Courts will no longer afford trustees of Employee Stock Ownership Plans (“ESOPs”) a presumption of prudence, due to a recent decision from the United States Supreme Court. In Fifth Third Bancorp v. Dudenhoeffer, the Court struck down what was known as the Moench presumption of prudence. While the United States Court of Appeals for the Eighth Circuit had avoided adoption or rejection of this presumption several times, several Courts of Appeals have found this presumption to exist under the Employee Retirement Income Security Act (“ERISA”).

In Fifth Third Bancorp, former employees of Fifth Third filed a class action in the Federal District Court of Ohio alleging that Fifth Third and its officers violated the duties of loyalty and prudence imposed by ERISA. Specifically, the complaint, filed in July 2007, alleged that the fiduciaries should have known Fifth Third’s stock was overvalued and excessively risky because of insider knowledge of the company and the increasing public knowledge of risk of subprime mortgage lending, which formed a large part of Fifth Third’s business.

The District Court dismissed the complaint for failure to state a claim on the premise that fiduciaries of ESOPs “start with the presumption that their decision was to remain invested in employer securities was reasonable.” Fifth Third Bancorp v. Dudenhoeffer, 134 S. Ct. 2459, 2464 (2014) (quoting Kuper v. Iovenko, 66 F. 3d 1447, 1459 (CA6 1995)). The Sixth Circuit reversed the District Court’s ruling, determining the presumption is an evidentiary burden and does not apply to pleading. The Supreme Court then granted petitioners certiorari.

In the opinion, the Supreme Court made clear that ESOP fiduciaries are held to no different standardthan other fiduciaries under ERISA, with the exception of the diversification requirement. Fifth Third Bancorp, 134 S. Ct. at 2466. In keeping with Congressional intent, the Court stated that an ESOP is not obligated under § 1104 to diversify the investments of the plan so as to minimize the risk of large losses. Id.

The Court did acknowledge a need to weed out frivolous lawsuits against fiduciaries of ESOPs, but stated that relying on a presumption of prudence was not the appropriate mechanism to do so. Id. at 2470. Rather, the Court suggested lower courts make careful consideration of whether the complaint states a claim that the defendant has behaved imprudently. Id. at 2471.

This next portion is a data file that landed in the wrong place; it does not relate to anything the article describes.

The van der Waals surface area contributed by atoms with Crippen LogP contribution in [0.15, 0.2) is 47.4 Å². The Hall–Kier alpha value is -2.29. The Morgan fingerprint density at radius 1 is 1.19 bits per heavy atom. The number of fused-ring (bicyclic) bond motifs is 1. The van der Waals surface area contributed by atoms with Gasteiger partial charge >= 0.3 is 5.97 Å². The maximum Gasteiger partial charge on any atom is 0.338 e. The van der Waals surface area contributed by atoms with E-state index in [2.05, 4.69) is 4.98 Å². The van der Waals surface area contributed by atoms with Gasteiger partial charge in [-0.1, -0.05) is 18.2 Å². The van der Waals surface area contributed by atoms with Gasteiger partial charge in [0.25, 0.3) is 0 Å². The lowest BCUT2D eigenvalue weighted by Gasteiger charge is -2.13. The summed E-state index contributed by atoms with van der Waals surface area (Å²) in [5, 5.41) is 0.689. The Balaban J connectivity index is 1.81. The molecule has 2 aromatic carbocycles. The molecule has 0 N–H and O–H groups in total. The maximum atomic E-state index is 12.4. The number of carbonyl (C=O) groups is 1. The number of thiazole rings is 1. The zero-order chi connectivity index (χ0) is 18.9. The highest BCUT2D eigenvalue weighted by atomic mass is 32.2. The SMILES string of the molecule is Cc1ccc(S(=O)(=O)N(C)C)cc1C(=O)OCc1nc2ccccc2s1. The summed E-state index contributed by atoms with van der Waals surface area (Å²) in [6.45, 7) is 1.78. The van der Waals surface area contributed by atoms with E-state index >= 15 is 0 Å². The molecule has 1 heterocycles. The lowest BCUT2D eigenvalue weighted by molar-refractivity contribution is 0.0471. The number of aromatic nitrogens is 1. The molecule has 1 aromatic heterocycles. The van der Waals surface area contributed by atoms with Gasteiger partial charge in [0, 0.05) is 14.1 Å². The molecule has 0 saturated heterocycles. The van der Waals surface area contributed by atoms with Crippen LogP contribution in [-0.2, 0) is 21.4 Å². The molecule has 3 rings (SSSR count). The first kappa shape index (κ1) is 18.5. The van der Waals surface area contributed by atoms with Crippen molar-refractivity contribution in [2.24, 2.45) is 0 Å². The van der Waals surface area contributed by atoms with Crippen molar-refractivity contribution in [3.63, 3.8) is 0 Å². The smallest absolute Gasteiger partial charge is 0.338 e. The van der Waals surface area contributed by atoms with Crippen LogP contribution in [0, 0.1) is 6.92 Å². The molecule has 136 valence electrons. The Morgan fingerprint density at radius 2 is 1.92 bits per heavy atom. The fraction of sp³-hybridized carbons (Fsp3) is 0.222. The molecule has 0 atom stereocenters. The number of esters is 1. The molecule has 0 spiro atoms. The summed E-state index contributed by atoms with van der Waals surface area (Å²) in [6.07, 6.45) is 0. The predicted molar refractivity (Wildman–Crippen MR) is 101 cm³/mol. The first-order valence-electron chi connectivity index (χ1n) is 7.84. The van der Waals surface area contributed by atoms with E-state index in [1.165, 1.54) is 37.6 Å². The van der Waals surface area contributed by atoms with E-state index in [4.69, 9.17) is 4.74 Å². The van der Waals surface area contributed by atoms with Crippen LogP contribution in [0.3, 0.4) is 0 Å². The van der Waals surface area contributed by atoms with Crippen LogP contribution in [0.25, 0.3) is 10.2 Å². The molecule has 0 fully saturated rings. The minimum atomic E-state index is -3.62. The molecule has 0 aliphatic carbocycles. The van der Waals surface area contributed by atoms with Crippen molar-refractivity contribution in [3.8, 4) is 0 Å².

In order to state a claim for breach of the duty of prudence on the basis of insider information, the claimant most show there was a plausible, legal alternative the defendant could have taken that a prudent fiduciary in the same circumstance would not have believed was more likely to cause harm to the fund. Id. at 2472. The Court outlined three points of requisite analysis:

  1. ERISA’s duty of prudence does not require an ESOP fiduciary to take action that would violate securities laws;
  2. To keep in mind additional considerations are relevant where the basis of the complaint is the failure to decide, refraining from additional purchases or failure to disclose information to cause the stock to no longer be overvalued; and
  3. That a prudent fiduciary in the defendant’s position could not have concluded that actions such as disclosing negative information to the public or stopping sales would not have created more harm than good. Id.

Although trustees and other fiduciaries of ESOPs can no longer rely on a presumption of prudence while managing a plan, the Supreme Court’s clarity and three-step analysis at least provide trustees and other fiduciaries with the tools to make and defend prudent decisions.

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